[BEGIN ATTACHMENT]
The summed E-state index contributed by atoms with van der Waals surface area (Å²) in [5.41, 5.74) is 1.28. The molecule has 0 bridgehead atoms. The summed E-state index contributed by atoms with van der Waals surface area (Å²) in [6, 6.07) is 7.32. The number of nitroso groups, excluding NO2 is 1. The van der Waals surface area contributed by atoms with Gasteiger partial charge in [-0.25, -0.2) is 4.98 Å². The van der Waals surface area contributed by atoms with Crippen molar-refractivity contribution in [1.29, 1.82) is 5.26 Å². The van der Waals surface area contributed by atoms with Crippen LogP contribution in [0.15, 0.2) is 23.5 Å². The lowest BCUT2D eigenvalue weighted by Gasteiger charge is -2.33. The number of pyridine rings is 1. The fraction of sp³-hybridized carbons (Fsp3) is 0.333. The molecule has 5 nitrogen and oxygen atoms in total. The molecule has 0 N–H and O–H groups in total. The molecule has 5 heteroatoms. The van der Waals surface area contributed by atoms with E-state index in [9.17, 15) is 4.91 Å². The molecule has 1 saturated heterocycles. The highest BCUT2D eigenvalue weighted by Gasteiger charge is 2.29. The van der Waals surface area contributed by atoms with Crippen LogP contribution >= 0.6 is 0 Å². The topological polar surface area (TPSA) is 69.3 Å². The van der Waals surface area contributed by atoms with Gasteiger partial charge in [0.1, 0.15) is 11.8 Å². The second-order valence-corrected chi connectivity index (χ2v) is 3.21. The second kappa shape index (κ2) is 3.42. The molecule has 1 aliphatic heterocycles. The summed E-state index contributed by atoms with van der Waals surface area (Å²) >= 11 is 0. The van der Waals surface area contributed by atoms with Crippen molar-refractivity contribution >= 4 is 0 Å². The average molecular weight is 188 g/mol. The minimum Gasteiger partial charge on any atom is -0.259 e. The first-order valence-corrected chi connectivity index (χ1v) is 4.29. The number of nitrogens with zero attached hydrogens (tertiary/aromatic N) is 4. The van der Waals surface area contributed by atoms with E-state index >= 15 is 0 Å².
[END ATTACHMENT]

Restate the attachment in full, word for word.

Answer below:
The summed E-state index contributed by atoms with van der Waals surface area (Å²) in [5.41, 5.74) is 1.28. The molecule has 0 bridgehead atoms. The summed E-state index contributed by atoms with van der Waals surface area (Å²) in [6, 6.07) is 7.32. The number of nitroso groups, excluding NO2 is 1. The van der Waals surface area contributed by atoms with Gasteiger partial charge in [-0.25, -0.2) is 4.98 Å². The van der Waals surface area contributed by atoms with Crippen molar-refractivity contribution in [1.29, 1.82) is 5.26 Å². The van der Waals surface area contributed by atoms with Crippen LogP contribution in [0.15, 0.2) is 23.5 Å². The lowest BCUT2D eigenvalue weighted by Gasteiger charge is -2.33. The number of pyridine rings is 1. The fraction of sp³-hybridized carbons (Fsp3) is 0.333. The molecule has 5 nitrogen and oxygen atoms in total. The molecule has 0 N–H and O–H groups in total. The molecule has 5 heteroatoms. The van der Waals surface area contributed by atoms with E-state index in [9.17, 15) is 4.91 Å². The molecule has 1 saturated heterocycles. The highest BCUT2D eigenvalue weighted by Gasteiger charge is 2.29. The van der Waals surface area contributed by atoms with Crippen LogP contribution >= 0.6 is 0 Å². The topological polar surface area (TPSA) is 69.3 Å². The van der Waals surface area contributed by atoms with Gasteiger partial charge in [0.1, 0.15) is 11.8 Å². The second-order valence-corrected chi connectivity index (χ2v) is 3.21. The second kappa shape index (κ2) is 3.42. The molecule has 1 aliphatic heterocycles. The summed E-state index contributed by atoms with van der Waals surface area (Å²) >= 11 is 0. The van der Waals surface area contributed by atoms with Crippen molar-refractivity contribution >= 4 is 0 Å². The average molecular weight is 188 g/mol. The minimum Gasteiger partial charge on any atom is -0.259 e. The first-order valence-corrected chi connectivity index (χ1v) is 4.29. The number of nitrogens with zero attached hydrogens (tertiary/aromatic N) is 4. The van der Waals surface area contributed by atoms with E-state index >= 15 is 0 Å².